Keith Hernandez May Lose Sports Mustache Title

On September 7, 2012, by AMI Staff

Keith Hernandez and friend

Pending further developments and considerations, yesterday on Dr. Aaron Perlut of the American Mustache Institute wrote that AMI may strip Keith Hernandez of his 2007 title of Greatest Sports Mustache of All Time if he goes forward with his plan to shave his mustache during the New York Mets’ final home game.

“His title will either be given to runner-up Rollie Fingers, an athlete and role model who has never turned his back on the Mustache American community, or we Keith’s actions may necessitate revisiting the voting effort altogether,” Dr. Perlut wrote. “Regardless, we are deeply disappointed in Hernandez and feel we have to take this action.”

Dr. Perlut also issued a plea to Hernandez not to shave which was printed on and can be read in full below.



It’s election season, but while the Democrats and Republicans make their respective cases to political constituencies, Barack Obama and Mitt Romney will have to forgive people of mustached American heritage, as their focus is on far more pressing matters.

Indeed, as first reported in The New York Times, the expiration of the long-term relationship between mustached American icon Keith Hernandez and Just For Men hair coloring may bring about a seminal moment in modern history. You see, Hernandez — who won the American Mustache Institute’s 2007 Greatest Sports Mustache of All Time balloting — told the Times’ Richard Sandomir that he is in discussions with his luxurious lower nose forestry unit to separate before season’s end.

This epic divorce would entail Hernandez shaving off his legendary lip sweater — baring his face for one of the first times since Gerald Ford lived in the White House.

“I’ll do it,” Hernandez said of shaving his mouth-shading device prior to the New York Mets’ final broadcast of the season. “…and whoever’s watching the game will see it.”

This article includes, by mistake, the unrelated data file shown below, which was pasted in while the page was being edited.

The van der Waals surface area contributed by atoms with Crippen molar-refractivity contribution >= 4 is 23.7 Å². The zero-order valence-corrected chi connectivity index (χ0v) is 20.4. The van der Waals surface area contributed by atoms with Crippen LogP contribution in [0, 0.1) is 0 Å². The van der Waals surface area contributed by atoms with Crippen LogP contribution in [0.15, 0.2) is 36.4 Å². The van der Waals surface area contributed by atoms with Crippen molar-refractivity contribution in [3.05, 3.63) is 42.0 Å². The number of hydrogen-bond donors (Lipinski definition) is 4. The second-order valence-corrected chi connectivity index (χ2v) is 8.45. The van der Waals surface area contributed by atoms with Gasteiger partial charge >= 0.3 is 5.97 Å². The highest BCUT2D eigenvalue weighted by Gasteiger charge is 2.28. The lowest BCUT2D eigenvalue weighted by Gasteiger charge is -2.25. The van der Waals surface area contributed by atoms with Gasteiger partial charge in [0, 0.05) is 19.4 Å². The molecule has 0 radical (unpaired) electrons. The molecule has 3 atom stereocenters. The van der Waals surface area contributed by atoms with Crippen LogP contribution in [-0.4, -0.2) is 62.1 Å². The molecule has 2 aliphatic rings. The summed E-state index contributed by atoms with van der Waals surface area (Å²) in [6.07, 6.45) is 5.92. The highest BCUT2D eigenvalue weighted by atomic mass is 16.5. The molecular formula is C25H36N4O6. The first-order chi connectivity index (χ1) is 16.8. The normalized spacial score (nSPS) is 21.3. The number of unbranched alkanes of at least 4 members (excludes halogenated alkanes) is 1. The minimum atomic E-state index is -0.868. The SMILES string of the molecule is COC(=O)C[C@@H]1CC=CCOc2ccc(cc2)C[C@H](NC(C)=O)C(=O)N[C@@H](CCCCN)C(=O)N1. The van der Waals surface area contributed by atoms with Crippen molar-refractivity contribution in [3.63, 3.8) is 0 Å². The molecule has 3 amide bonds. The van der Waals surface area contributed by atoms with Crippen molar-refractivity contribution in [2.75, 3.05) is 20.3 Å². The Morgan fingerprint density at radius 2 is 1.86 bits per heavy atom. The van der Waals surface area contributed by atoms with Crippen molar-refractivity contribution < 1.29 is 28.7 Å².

This stunt goes far beyond the locker room towel-snapping of Hernandez’s playing days, or even beyond his ruggedly handsome mustached American good looks. It creates a crisis of confidence for the mustached American community who look to him as a leader and symbol of better years — the golden decade of the 1970s when our people were welcomed into daycares, movie theaters or positions of power and influence — and not shunned like common shopping-mall trolls.

No, the myopic nature of his brazen threat paints a clear picture of the former major leaguer’s selfish failure to recognize that he and his upper-lip jungle are more than simple man and connected mustache. He threatens to turn the clock back to a time of great pain and despair — the bare-faced era of the 1980s and ’90s.

And that is because Hernandez represents more than just a former Major League Baseball player whose numbers would suggest he should be, at the very least, in the Hall of Very Good. He represents an idea, a common belief, an often disregarded community of hardworking, salt-of-the-earth citizens, and a way of life that represents everything great about America — brisk, manly cologne, ribbed turtleneck sweaters and brightly painted eight-cylinder automobiles with impressive pipework rising out of the hoods.

What Hernandez has become blind to, is, in fact, who and what he is: A proud person of mustached American descent. And this is a betrayal of the mustached American community which has looked to him as a shining, hairy beacon of freedom, justice and the American dream.

We would ask him to look deeply within his soul and not turn his back on the community of mustached Americans who have steadfastly stood by him, even tolerating his performances on “Seinfeld,” for so many years.

Mr. Hernandez: Don’t tear down the dream. Don’t remove that mustache.

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